CHICAGO -- If you’re looking to keep the faith when it comes to the Chicago Cubs front office, consider Monday night’s 11-1 victory over the Washington Nationals and then consider the job they’ve done just since last offseason.
None of their pickups are leading them to a pennant this year, but the Cubs should be happy with their scouting staff and the decisions they’ve made -- as minor as they look at times.
How about Nate Schierholtz? He was a quiet, unknown player when the Cubs signed him to a one-year deal to man right field. He had never been a full-time starter and had never hit more than nine home runs. On Monday he hit his 17th and 18th long balls of the season and drove in a career high six runs.
“I had confidence if I went somewhere and had a shot to play, I’d be able to put up better numbers than I have,” Schierholtz said after the game. “That was my goal, to prove I can play here every day.”
The Cubs saw he had gap power which is needed at Wrigley Field. As Schierholtz correctly noted, the conditions don’t make it the easiest place to hit for a left-hander.
“They’re a little worse than I expected,” Schierholtz said. “Feels like the wind blows in here every day.”
Except on Monday. The wind was blowing out to right. That’s where Dioner Navarro his home run in the fifth inning. It was his 11th, also a career high, and he raised his on-base percentage to .366 with two walks to go along with the long ball. Like Schierholtz, he also signed a one-year deal and is exceeding expectations after an awful 2012.
“He’s a nice weapon to have as a backup catcher even though he plays a little bit more than most backup catchers,” Cubs manager Dale Sveum said.
And with Welington Castillo still learning his trade behind the plate, Navarro has become a favorite among pitchers. Matt Garza raved about him before he was traded and Jeff Samardzija threw a complete game on Monday.
“Navarro is unbelievable,” Samardzija said. “What he does behind the plate, and his presence is outstanding. He has a plan with what he wants to do. It takes a load off my mind. He was outstanding back there today.”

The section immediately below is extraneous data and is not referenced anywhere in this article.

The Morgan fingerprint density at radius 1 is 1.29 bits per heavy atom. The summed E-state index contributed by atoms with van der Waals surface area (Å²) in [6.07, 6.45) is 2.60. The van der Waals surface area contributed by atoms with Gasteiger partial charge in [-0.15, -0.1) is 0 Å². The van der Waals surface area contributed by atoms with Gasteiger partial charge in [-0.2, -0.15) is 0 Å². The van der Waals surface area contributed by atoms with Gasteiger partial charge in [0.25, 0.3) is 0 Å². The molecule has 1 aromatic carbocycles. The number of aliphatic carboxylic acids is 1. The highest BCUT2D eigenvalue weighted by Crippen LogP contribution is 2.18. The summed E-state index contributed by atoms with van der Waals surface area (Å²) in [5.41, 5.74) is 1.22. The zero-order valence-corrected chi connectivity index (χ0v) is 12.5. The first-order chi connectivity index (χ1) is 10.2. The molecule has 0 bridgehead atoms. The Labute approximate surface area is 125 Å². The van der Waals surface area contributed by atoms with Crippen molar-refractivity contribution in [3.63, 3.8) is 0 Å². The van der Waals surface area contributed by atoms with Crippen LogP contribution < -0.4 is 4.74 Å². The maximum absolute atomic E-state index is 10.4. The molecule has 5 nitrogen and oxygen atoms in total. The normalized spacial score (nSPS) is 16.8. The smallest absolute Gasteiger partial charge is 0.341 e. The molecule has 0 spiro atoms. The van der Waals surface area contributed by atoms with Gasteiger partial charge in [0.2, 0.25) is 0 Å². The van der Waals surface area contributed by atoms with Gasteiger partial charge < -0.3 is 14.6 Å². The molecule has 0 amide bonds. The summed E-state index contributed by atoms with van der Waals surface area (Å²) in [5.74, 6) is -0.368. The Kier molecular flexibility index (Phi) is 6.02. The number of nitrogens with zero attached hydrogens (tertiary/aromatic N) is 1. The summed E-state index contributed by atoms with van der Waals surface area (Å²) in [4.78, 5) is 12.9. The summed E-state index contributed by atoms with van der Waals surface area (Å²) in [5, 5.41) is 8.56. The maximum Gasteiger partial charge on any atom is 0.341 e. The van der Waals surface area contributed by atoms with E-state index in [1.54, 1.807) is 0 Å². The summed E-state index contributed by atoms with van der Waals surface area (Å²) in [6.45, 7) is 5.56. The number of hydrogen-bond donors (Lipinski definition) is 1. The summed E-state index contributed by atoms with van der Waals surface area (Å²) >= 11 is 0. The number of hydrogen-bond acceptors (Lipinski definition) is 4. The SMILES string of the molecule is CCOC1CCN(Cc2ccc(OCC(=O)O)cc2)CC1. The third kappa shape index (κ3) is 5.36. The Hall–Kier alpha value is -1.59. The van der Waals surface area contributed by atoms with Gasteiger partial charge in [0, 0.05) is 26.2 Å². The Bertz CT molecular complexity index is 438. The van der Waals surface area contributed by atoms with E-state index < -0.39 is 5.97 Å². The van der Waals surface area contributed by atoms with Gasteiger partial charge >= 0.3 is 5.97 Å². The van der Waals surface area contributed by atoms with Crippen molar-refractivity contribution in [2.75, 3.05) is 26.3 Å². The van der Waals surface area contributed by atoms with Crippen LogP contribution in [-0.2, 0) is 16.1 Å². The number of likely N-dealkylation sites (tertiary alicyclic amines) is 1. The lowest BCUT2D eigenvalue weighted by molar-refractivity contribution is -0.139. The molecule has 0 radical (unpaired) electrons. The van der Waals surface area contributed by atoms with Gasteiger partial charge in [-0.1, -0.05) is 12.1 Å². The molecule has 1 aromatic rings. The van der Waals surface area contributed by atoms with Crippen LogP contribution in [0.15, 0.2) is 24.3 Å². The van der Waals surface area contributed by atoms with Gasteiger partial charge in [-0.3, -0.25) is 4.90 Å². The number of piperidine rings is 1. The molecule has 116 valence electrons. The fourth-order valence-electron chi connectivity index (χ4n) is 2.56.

It doesn’t end there. Donnie Murphy is a 30-year old journeyman who played most of the season at Triple-A Iowa after signing a deal with the Cubs. He hit his fifth and sixth home runs on Monday in just 44 at-bats. With players like Murphy, next year is never guaranteed.
“It’s always a thought in your mind but I’m trying not to look that far ahead,” he said.
Yes, the Cubs front office has quietly had a very good year. They flipped a minor signing like Scott Feldman for two potential long-term pieces in starter Jake Arrieta and reliever Pedro Strop. In moving free-agent-to-be Garza they got potential that hasn’t paid immediate dividends but pitcher C.J. Edwards looks to be a good prospect.
The Cubs got out from under Alfonso Soriano's contract while seemingly bringing up Junior Lake at the right time. Kevin Gregg was signed off the scrap heap and Carlos Villanueva has done everything he’s been asked to do.
Edwin Jackson is the one player critics can point to as a bust but even he has rebounded from an awful start and probably will give a better return on their investment in years 2-4 of his contract. Rehab project Scott Baker is a $5 million waste of money right now but that’s hardly a major blemish since no one expected much of him coming off Tommy John surgery.
The Cubs aren’t good this year but they were never supposed to be. And these moves don’t prove anything except one thing: the Cubs front office is executing their plans. Signing and flipping talent for younger talent while keeping some productive players.
It’s better than the alternative: signing busts and getting nothing for them while losing a lot of games.